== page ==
If the employee is plateaued because of the fact that jobs just don't look like they used to "you mean I have to make all the decisions myself?", "you mean I have to let my employees make decisions, I have to be a coach not a manager?" you can help them learn about the new world of work by providing information on organization results needed and the turbulent business environment. Help them think of their careers more like an external vendor with skills to sell "Hi my name is Mary from 'You & Co'", which requires a business plan (a career plan). A great book for all employees to read is JobShift: How to Prosper in a Workplace Without Jobs by William Bridges. Help them be prepared to shift from project to project and give them the opportunities through training to develop their team and decision making skills. Unless we begin to reeducate our workforce to the realities of our needs as organizations we are in for decades of economic chaos that will damage our organization.

Through career development, managers can help employees realize that "up" is not the only way of achieving career satisfaction, security, and commitment. By assisting our employees in understanding their motivations, needs, talents, skills, work goals, and personal values and by helping them see alternative ways of integrating these aspects of themselves with their careers, your organization can help the individual achieve a personal transformation and gain a productive employee!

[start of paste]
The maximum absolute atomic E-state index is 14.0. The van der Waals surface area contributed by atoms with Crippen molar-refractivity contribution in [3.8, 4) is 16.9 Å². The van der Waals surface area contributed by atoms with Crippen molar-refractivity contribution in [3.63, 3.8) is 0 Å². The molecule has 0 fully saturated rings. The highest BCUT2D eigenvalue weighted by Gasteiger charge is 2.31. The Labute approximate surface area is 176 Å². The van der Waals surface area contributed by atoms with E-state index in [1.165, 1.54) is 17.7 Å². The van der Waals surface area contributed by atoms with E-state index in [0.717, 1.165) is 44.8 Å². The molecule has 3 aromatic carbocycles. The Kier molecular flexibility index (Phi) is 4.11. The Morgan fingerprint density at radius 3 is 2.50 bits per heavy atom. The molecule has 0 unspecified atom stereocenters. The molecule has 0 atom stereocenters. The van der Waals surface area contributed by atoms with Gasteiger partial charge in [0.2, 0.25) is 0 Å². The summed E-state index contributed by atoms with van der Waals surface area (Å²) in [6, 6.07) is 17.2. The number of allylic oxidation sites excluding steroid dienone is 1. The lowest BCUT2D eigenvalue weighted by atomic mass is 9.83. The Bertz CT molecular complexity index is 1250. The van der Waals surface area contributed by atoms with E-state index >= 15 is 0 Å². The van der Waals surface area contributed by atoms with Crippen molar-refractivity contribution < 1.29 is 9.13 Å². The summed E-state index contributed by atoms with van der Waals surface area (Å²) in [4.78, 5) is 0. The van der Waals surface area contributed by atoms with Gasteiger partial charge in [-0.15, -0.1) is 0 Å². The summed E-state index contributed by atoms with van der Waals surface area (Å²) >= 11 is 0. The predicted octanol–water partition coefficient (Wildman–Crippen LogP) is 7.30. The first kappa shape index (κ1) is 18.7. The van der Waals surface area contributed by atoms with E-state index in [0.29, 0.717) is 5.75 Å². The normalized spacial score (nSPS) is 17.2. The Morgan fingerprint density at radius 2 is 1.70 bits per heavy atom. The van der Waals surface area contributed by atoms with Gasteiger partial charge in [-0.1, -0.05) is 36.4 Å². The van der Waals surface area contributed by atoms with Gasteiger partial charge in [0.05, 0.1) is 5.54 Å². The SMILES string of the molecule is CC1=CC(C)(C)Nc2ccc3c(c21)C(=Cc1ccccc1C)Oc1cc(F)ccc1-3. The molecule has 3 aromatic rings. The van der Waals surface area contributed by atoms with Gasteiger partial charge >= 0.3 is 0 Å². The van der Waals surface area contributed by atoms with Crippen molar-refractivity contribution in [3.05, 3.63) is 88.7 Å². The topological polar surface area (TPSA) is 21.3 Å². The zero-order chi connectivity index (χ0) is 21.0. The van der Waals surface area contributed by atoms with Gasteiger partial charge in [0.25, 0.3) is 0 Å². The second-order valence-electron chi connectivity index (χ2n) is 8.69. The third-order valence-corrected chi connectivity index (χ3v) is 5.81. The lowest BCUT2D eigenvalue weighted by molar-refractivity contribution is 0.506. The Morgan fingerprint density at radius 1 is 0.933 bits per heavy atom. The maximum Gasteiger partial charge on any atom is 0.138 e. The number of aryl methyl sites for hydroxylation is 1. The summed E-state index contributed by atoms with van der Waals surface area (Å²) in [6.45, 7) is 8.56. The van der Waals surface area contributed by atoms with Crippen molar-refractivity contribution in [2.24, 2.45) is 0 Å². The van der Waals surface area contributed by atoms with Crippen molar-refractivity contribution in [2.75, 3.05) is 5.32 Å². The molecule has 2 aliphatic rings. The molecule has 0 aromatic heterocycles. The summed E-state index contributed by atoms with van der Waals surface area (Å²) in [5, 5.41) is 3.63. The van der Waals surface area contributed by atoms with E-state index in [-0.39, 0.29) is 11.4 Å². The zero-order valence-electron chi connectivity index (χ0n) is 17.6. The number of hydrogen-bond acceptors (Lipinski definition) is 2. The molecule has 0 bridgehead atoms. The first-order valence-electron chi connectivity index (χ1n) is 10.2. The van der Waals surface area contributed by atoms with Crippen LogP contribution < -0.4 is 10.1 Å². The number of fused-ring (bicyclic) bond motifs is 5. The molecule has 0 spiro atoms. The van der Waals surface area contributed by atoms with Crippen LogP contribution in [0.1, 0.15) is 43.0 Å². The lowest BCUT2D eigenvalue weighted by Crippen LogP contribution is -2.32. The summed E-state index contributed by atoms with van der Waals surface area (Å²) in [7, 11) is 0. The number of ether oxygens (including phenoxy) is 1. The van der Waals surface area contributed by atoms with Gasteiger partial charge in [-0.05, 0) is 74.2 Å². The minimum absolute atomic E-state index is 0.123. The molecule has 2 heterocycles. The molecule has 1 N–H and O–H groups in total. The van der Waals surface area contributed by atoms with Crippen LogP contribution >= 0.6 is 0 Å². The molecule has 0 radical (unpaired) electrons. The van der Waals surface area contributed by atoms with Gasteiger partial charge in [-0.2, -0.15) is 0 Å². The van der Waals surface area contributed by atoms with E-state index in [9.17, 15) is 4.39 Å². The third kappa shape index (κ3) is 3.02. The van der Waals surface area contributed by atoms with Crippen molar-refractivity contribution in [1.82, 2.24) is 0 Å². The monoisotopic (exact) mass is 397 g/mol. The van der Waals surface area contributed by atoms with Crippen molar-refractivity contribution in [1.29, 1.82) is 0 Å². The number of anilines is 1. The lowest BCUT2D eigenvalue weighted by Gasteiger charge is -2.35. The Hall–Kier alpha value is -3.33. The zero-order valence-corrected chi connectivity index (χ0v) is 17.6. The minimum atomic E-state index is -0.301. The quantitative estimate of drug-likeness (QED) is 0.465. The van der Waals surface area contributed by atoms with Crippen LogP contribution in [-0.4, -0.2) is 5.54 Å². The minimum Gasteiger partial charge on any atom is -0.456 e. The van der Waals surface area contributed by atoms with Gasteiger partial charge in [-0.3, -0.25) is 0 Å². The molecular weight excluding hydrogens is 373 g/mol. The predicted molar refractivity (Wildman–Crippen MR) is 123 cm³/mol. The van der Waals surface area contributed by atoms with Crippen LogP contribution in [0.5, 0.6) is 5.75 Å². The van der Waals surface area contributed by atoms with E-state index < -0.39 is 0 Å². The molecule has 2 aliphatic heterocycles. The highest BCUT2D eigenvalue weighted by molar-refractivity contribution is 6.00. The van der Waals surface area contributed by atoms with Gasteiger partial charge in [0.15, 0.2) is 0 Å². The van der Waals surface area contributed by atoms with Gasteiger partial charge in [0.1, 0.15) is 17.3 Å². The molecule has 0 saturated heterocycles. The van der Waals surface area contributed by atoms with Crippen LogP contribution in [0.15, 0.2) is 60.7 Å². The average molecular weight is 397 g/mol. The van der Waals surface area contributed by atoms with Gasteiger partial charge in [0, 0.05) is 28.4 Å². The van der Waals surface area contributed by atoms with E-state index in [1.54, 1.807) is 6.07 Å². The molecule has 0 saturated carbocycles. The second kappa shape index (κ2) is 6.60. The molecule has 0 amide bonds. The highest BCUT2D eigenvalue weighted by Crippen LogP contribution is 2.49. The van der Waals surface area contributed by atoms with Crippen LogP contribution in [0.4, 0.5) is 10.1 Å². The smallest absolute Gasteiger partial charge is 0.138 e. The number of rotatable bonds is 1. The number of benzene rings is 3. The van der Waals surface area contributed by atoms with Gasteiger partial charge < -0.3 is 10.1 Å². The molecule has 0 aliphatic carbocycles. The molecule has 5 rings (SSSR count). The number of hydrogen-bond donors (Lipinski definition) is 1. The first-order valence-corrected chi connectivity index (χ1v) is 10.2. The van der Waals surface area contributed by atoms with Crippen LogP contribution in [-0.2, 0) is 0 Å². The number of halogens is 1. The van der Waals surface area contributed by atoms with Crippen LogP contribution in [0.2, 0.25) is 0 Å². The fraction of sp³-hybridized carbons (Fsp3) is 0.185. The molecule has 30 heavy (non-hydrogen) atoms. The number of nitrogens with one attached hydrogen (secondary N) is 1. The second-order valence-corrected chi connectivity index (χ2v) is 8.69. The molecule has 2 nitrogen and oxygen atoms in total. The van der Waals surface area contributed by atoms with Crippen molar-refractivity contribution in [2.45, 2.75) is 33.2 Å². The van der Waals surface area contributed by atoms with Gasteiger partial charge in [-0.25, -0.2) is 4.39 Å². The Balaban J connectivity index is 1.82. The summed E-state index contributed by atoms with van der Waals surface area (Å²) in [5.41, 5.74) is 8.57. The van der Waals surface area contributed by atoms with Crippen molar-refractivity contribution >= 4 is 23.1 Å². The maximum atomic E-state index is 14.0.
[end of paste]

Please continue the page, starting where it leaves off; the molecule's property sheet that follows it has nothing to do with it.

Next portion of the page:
Carolyn B. Thompson is the President of Training Systems, Inc., a customized training & HR consulting company that helps small and medium sized organizations enhance their ability to recruit, inspire, and retain quality employees and improve performance through training. Training Systems, Inc. also provides training design and delivery services to training companies and the training departments of large companies, and professional and trade organizations. Carolyn is an exciting, experienced, and inspirational trainer who leads people to learn, and a knowledgeable consultant in the employee recruitment, inspiration, and retention. Carolyn’s produced a two-tape audio tape set based on her radio show, Straight Talk for Employers; the worksheet, Ten Steps to Determining the Return on Your Training Investment; written & published the book, Creating Highly Interactive Training Quickly & Effectively, and written Interviewing Techniques for Managers and The Leadership Genius of George W. Bush. She’s written articles for prominent magazines, been interviewed for Chicago’s TV Channel 26, the ‘You’re Hired’ radio show, and written chapters in several books. Carolyn is also the editor of the monthly publication, Recruit, Inspire and Retain.

©Training Systems, Inc. 1999